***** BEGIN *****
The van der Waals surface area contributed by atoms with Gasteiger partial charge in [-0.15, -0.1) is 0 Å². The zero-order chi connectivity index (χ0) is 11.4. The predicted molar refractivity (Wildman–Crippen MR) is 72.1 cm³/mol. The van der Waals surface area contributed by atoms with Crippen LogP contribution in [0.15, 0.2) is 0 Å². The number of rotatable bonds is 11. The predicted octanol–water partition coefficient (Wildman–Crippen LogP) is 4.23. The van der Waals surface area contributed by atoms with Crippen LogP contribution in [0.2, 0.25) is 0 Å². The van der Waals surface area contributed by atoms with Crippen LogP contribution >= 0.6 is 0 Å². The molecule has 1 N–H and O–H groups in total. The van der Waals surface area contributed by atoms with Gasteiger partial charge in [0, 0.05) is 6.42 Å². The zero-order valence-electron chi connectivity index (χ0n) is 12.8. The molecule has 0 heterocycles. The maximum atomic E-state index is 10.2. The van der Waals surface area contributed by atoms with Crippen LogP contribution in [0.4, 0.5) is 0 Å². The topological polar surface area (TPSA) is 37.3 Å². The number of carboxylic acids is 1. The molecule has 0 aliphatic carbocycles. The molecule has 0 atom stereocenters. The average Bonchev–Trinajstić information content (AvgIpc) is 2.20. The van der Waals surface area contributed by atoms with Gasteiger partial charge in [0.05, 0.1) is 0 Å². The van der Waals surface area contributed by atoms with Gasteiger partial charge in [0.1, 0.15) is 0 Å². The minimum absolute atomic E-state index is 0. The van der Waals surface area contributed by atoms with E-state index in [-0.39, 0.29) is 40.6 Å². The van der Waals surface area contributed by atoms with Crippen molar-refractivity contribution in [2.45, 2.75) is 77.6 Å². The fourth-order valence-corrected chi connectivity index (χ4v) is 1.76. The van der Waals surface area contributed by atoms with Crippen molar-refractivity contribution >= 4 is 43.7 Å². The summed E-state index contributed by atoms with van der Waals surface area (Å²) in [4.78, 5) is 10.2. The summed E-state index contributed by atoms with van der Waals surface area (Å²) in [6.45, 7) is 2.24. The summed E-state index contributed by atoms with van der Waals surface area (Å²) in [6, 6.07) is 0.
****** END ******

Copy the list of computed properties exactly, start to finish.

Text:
The van der Waals surface area contributed by atoms with Gasteiger partial charge in [-0.15, -0.1) is 0 Å². The zero-order chi connectivity index (χ0) is 11.4. The predicted molar refractivity (Wildman–Crippen MR) is 72.1 cm³/mol. The van der Waals surface area contributed by atoms with Crippen LogP contribution in [0.15, 0.2) is 0 Å². The number of rotatable bonds is 11. The predicted octanol–water partition coefficient (Wildman–Crippen LogP) is 4.23. The van der Waals surface area contributed by atoms with Crippen LogP contribution in [0.2, 0.25) is 0 Å². The van der Waals surface area contributed by atoms with Crippen LogP contribution >= 0.6 is 0 Å². The molecule has 1 N–H and O–H groups in total. The van der Waals surface area contributed by atoms with Gasteiger partial charge in [0, 0.05) is 6.42 Å². The zero-order valence-electron chi connectivity index (χ0n) is 12.8. The molecule has 0 heterocycles. The maximum atomic E-state index is 10.2. The van der Waals surface area contributed by atoms with Crippen LogP contribution in [0.4, 0.5) is 0 Å². The topological polar surface area (TPSA) is 37.3 Å². The number of carboxylic acids is 1. The molecule has 0 aliphatic carbocycles. The molecule has 0 atom stereocenters. The average Bonchev–Trinajstić information content (AvgIpc) is 2.20. The van der Waals surface area contributed by atoms with Gasteiger partial charge in [0.05, 0.1) is 0 Å². The van der Waals surface area contributed by atoms with Gasteiger partial charge in [0.1, 0.15) is 0 Å². The minimum absolute atomic E-state index is 0. The van der Waals surface area contributed by atoms with E-state index in [-0.39, 0.29) is 40.6 Å². The van der Waals surface area contributed by atoms with Crippen molar-refractivity contribution in [2.45, 2.75) is 77.6 Å². The fourth-order valence-corrected chi connectivity index (χ4v) is 1.76. The van der Waals surface area contributed by atoms with Crippen molar-refractivity contribution >= 4 is 43.7 Å². The summed E-state index contributed by atoms with van der Waals surface area (Å²) in [4.78, 5) is 10.2. The summed E-state index contributed by atoms with van der Waals surface area (Å²) in [6.45, 7) is 2.24. The summed E-state index contributed by atoms with van der Waals surface area (Å²) in [6, 6.07) is 0.